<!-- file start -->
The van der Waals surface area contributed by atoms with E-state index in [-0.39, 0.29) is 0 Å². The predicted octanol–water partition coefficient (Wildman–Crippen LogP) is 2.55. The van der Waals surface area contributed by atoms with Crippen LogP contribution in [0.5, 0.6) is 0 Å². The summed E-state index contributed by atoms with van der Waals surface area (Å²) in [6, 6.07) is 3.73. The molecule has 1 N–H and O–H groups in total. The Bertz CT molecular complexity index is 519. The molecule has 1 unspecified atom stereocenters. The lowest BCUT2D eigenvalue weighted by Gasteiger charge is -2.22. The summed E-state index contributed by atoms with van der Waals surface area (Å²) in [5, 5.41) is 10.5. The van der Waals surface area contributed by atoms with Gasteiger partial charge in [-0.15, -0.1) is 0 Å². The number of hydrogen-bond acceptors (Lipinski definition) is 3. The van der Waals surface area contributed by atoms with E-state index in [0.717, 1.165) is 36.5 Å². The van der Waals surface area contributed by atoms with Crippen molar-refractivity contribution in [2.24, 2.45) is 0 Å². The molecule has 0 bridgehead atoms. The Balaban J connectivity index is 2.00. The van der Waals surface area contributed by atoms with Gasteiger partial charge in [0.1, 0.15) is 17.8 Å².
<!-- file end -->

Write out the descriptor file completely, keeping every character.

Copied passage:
The van der Waals surface area contributed by atoms with E-state index in [-0.39, 0.29) is 0 Å². The predicted octanol–water partition coefficient (Wildman–Crippen LogP) is 2.55. The van der Waals surface area contributed by atoms with Crippen LogP contribution in [0.5, 0.6) is 0 Å². The summed E-state index contributed by atoms with van der Waals surface area (Å²) in [6, 6.07) is 3.73. The molecule has 1 N–H and O–H groups in total. The Bertz CT molecular complexity index is 519. The molecule has 1 unspecified atom stereocenters. The lowest BCUT2D eigenvalue weighted by Gasteiger charge is -2.22. The summed E-state index contributed by atoms with van der Waals surface area (Å²) in [5, 5.41) is 10.5. The van der Waals surface area contributed by atoms with Gasteiger partial charge in [-0.15, -0.1) is 0 Å². The number of hydrogen-bond acceptors (Lipinski definition) is 3. The van der Waals surface area contributed by atoms with E-state index in [0.717, 1.165) is 36.5 Å². The van der Waals surface area contributed by atoms with Crippen molar-refractivity contribution in [2.24, 2.45) is 0 Å². The molecule has 0 bridgehead atoms. The Balaban J connectivity index is 2.00. The van der Waals surface area contributed by atoms with Gasteiger partial charge in [0.1, 0.15) is 17.8 Å².